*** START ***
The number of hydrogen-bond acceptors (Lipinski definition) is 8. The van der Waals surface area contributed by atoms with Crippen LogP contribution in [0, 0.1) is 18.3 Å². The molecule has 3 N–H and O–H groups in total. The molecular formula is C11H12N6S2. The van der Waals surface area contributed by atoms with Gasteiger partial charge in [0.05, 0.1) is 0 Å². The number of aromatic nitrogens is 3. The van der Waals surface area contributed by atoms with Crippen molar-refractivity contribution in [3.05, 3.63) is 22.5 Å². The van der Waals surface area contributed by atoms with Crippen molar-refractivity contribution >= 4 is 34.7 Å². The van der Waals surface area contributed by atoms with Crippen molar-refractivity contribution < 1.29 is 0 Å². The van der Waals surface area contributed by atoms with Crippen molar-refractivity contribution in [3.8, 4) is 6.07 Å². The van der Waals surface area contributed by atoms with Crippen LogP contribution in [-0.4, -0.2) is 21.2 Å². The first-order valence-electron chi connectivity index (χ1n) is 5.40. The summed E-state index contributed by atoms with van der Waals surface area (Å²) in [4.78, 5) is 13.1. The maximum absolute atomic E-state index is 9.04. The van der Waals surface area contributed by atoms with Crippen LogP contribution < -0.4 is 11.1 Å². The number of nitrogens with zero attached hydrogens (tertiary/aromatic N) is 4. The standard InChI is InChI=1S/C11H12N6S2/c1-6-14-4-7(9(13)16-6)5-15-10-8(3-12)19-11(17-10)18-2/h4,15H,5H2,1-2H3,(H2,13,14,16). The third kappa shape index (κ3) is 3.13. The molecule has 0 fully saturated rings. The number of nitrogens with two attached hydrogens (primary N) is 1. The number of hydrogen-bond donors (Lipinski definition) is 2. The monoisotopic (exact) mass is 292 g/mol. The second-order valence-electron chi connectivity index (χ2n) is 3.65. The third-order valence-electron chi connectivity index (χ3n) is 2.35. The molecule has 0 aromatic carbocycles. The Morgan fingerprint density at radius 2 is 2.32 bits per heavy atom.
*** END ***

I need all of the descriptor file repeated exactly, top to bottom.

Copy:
The number of hydrogen-bond acceptors (Lipinski definition) is 8. The van der Waals surface area contributed by atoms with Crippen LogP contribution in [0, 0.1) is 18.3 Å². The molecule has 3 N–H and O–H groups in total. The molecular formula is C11H12N6S2. The van der Waals surface area contributed by atoms with Gasteiger partial charge in [0.05, 0.1) is 0 Å². The number of aromatic nitrogens is 3. The van der Waals surface area contributed by atoms with Crippen molar-refractivity contribution in [3.05, 3.63) is 22.5 Å². The van der Waals surface area contributed by atoms with Crippen molar-refractivity contribution >= 4 is 34.7 Å². The van der Waals surface area contributed by atoms with Crippen molar-refractivity contribution < 1.29 is 0 Å². The van der Waals surface area contributed by atoms with Crippen molar-refractivity contribution in [3.8, 4) is 6.07 Å². The van der Waals surface area contributed by atoms with Crippen LogP contribution in [-0.4, -0.2) is 21.2 Å². The first-order valence-electron chi connectivity index (χ1n) is 5.40. The summed E-state index contributed by atoms with van der Waals surface area (Å²) in [4.78, 5) is 13.1. The maximum absolute atomic E-state index is 9.04. The van der Waals surface area contributed by atoms with Crippen LogP contribution < -0.4 is 11.1 Å². The number of nitrogens with zero attached hydrogens (tertiary/aromatic N) is 4. The standard InChI is InChI=1S/C11H12N6S2/c1-6-14-4-7(9(13)16-6)5-15-10-8(3-12)19-11(17-10)18-2/h4,15H,5H2,1-2H3,(H2,13,14,16). The third kappa shape index (κ3) is 3.13. The molecule has 0 fully saturated rings. The number of nitrogens with two attached hydrogens (primary N) is 1. The number of hydrogen-bond donors (Lipinski definition) is 2. The monoisotopic (exact) mass is 292 g/mol. The second-order valence-electron chi connectivity index (χ2n) is 3.65. The third-order valence-electron chi connectivity index (χ3n) is 2.35. The molecule has 0 aromatic carbocycles. The Morgan fingerprint density at radius 2 is 2.32 bits per heavy atom.